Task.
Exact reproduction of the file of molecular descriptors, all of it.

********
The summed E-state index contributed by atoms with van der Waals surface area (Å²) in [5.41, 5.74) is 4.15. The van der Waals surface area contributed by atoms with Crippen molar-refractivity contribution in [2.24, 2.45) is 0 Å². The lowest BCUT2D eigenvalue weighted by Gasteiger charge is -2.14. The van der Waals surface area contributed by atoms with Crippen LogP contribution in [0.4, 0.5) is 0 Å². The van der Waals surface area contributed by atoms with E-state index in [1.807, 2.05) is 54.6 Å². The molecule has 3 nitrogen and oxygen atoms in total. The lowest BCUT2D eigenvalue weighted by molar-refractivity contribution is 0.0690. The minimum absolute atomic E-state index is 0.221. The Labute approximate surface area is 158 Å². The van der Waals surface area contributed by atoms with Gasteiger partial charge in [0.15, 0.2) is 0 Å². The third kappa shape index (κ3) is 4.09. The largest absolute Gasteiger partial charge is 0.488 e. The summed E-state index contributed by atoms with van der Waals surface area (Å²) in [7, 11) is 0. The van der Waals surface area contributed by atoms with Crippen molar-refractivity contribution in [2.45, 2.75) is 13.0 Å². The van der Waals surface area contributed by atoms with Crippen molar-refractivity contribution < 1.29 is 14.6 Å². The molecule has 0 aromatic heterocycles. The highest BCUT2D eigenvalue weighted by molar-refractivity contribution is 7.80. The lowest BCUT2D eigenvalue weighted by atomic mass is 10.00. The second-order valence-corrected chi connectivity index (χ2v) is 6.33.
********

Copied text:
The summed E-state index contributed by atoms with van der Waals surface area (Å²) in [5.41, 5.74) is 4.15. The van der Waals surface area contributed by atoms with Crippen molar-refractivity contribution in [2.24, 2.45) is 0 Å². The lowest BCUT2D eigenvalue weighted by Gasteiger charge is -2.14. The van der Waals surface area contributed by atoms with Crippen LogP contribution in [0.4, 0.5) is 0 Å². The van der Waals surface area contributed by atoms with E-state index in [1.807, 2.05) is 54.6 Å². The molecule has 3 nitrogen and oxygen atoms in total. The lowest BCUT2D eigenvalue weighted by molar-refractivity contribution is 0.0690. The minimum absolute atomic E-state index is 0.221. The Labute approximate surface area is 158 Å². The van der Waals surface area contributed by atoms with Gasteiger partial charge in [0.15, 0.2) is 0 Å². The third kappa shape index (κ3) is 4.09. The largest absolute Gasteiger partial charge is 0.488 e. The summed E-state index contributed by atoms with van der Waals surface area (Å²) in [7, 11) is 0. The van der Waals surface area contributed by atoms with Crippen molar-refractivity contribution in [2.45, 2.75) is 13.0 Å². The van der Waals surface area contributed by atoms with Crippen molar-refractivity contribution < 1.29 is 14.6 Å². The molecule has 0 aromatic heterocycles. The highest BCUT2D eigenvalue weighted by molar-refractivity contribution is 7.80. The lowest BCUT2D eigenvalue weighted by atomic mass is 10.00. The second-order valence-corrected chi connectivity index (χ2v) is 6.33.